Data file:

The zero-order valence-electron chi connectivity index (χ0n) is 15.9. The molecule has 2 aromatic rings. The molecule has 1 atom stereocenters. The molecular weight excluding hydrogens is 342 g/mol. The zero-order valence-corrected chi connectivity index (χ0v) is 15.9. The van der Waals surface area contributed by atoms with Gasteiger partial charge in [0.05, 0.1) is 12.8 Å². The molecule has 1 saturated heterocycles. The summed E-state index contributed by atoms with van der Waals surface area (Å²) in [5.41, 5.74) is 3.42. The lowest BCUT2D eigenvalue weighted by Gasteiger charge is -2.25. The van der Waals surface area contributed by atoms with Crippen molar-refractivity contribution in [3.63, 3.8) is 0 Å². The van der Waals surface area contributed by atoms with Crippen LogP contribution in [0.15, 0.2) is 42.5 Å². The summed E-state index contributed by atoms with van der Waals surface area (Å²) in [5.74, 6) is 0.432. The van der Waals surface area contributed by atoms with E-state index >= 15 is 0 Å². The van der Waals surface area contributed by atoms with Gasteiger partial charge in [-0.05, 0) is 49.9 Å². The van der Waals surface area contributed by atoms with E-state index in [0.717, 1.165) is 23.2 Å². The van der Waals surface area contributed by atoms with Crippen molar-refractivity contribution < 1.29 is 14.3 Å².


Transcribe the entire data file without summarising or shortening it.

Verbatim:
The zero-order valence-electron chi connectivity index (χ0n) is 15.9. The molecule has 2 aromatic rings. The molecule has 1 atom stereocenters. The molecular weight excluding hydrogens is 342 g/mol. The zero-order valence-corrected chi connectivity index (χ0v) is 15.9. The van der Waals surface area contributed by atoms with Gasteiger partial charge in [0.05, 0.1) is 12.8 Å². The molecule has 1 saturated heterocycles. The summed E-state index contributed by atoms with van der Waals surface area (Å²) in [5.41, 5.74) is 3.42. The lowest BCUT2D eigenvalue weighted by Gasteiger charge is -2.25. The van der Waals surface area contributed by atoms with Crippen molar-refractivity contribution in [3.63, 3.8) is 0 Å². The van der Waals surface area contributed by atoms with Crippen LogP contribution in [0.15, 0.2) is 42.5 Å². The summed E-state index contributed by atoms with van der Waals surface area (Å²) in [5.74, 6) is 0.432. The van der Waals surface area contributed by atoms with E-state index >= 15 is 0 Å². The van der Waals surface area contributed by atoms with Gasteiger partial charge in [-0.05, 0) is 49.9 Å². The van der Waals surface area contributed by atoms with E-state index in [0.717, 1.165) is 23.2 Å². The van der Waals surface area contributed by atoms with Crippen molar-refractivity contribution < 1.29 is 14.3 Å².